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Alex McFarland offers teens help by asking the questions they need to consider for an unshakable faith. Prepared, they can enter college with the ability to identify false worldviews and discern God's voice. Teens will become proficient at ...
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Alex McFarland offers teens help by asking the questions they need to consider for an unshakable faith. Prepared, they can enter college with the ability to identify false worldviews and discern God's voice. Teens will become proficient at interpreting campus content and circumstances from a consistently biblical perspective. They will know how to nurture and develop their faith and begin a life of service to God even in a stressful changing environment. Tyndale House Publishers
The Lord is the stronghold of my life. -Psalm 27:1
I know the Bible says pride is a sin. But I'll confess I was a proud youth pastor when, in 1995, I watched as some of my most dedicated leaders graduated from high school.
They were six of the most outstanding young men and women in our church. And I had poured myself into them during the preceding few years. All six were going off to college. All six had a vital faith in Christ. All six had everything I knew to teach them at that time.
But today these six are adults, and only two of the six are still actively, enthusiastically following the Lord.
What Went Wrong?
Researchers knew what I didn't at the time-even good youth group kids fall away from the church once they reach college age. Consider these statistics:
Only one out of three evangelical teens say, "The church will play a significant role in my life once I leave home."
Between 70 and 94 percent of evangelical teens are leaving the traditional church after high school, and very few ever return.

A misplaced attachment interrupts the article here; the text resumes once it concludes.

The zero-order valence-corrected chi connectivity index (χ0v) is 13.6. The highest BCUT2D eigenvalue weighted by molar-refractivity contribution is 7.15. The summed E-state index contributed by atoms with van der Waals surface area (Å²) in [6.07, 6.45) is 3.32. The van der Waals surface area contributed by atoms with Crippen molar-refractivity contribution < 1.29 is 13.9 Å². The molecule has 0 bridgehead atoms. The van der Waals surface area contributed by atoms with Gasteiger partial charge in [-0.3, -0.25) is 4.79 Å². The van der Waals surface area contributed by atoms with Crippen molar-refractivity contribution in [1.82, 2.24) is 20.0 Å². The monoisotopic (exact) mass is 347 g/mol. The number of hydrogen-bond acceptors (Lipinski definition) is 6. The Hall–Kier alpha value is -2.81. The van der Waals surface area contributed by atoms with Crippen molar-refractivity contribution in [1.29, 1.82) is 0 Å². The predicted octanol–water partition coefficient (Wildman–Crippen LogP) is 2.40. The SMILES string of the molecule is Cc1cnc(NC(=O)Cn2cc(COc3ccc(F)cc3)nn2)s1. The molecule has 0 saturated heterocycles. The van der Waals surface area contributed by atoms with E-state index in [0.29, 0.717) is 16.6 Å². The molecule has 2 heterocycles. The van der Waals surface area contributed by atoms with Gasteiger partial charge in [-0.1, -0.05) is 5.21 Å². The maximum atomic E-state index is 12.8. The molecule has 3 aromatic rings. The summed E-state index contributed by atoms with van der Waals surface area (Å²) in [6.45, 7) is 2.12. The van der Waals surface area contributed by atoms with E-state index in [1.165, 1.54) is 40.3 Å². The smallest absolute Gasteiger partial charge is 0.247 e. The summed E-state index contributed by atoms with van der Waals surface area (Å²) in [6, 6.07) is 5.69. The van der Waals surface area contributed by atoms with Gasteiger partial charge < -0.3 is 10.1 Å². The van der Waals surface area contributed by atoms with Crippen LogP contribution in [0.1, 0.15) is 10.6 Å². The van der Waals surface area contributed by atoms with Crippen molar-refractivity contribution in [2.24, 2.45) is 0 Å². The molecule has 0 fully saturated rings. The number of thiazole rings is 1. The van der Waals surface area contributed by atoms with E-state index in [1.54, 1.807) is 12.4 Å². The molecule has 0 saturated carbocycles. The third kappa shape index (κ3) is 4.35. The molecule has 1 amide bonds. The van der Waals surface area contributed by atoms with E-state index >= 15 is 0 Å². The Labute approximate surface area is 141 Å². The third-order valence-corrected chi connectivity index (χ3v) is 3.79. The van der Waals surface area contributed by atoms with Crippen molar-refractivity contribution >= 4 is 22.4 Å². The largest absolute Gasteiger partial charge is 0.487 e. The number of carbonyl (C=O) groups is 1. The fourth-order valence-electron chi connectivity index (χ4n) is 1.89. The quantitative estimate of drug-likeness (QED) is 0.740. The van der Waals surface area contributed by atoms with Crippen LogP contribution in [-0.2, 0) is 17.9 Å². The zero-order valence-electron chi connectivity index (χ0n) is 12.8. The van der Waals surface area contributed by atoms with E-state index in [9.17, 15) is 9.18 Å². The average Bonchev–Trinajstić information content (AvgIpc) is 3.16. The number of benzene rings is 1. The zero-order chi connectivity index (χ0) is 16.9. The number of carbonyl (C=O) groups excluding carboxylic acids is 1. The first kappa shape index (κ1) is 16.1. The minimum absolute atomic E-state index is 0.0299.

Ninety-eight percent of professed born-again youth and adults say, "Ibelieve in Jesus Christ," but their actions, attitudes, lifestyle, behavioral patterns, and life goals do not reflect New Testament, biblical Christlikeness.
Only one-fifth of twentysomethings have maintained a level of spiritual activity consistent with their high school experiences.
A peek behind the statistics
The news was not all bad with my youth group's first graduating class. In fact, sometimes I tell myself that if I were a major league ball player, I'd probably be an all-star. Two out of six is a .333 batting average! That's pretty good.
But these are not base hits. These are human lives.
What I've learned from my own experience, interviews with college students, and from listening to other youth pastors is this: What happens to students in the first six months after they graduate from high school has huge consequences in their lives. The ramifications can affect even the lives of their children.
Yes, during that graduation week of 1995, I was impressed by the spiritual commitment of the students in our group. I was happy about things I saw the Lord doing in their lives. But now I know I should have been a bit less proud and a bit more aggressive in making sure they were ready for the challenging college years that lay ahead.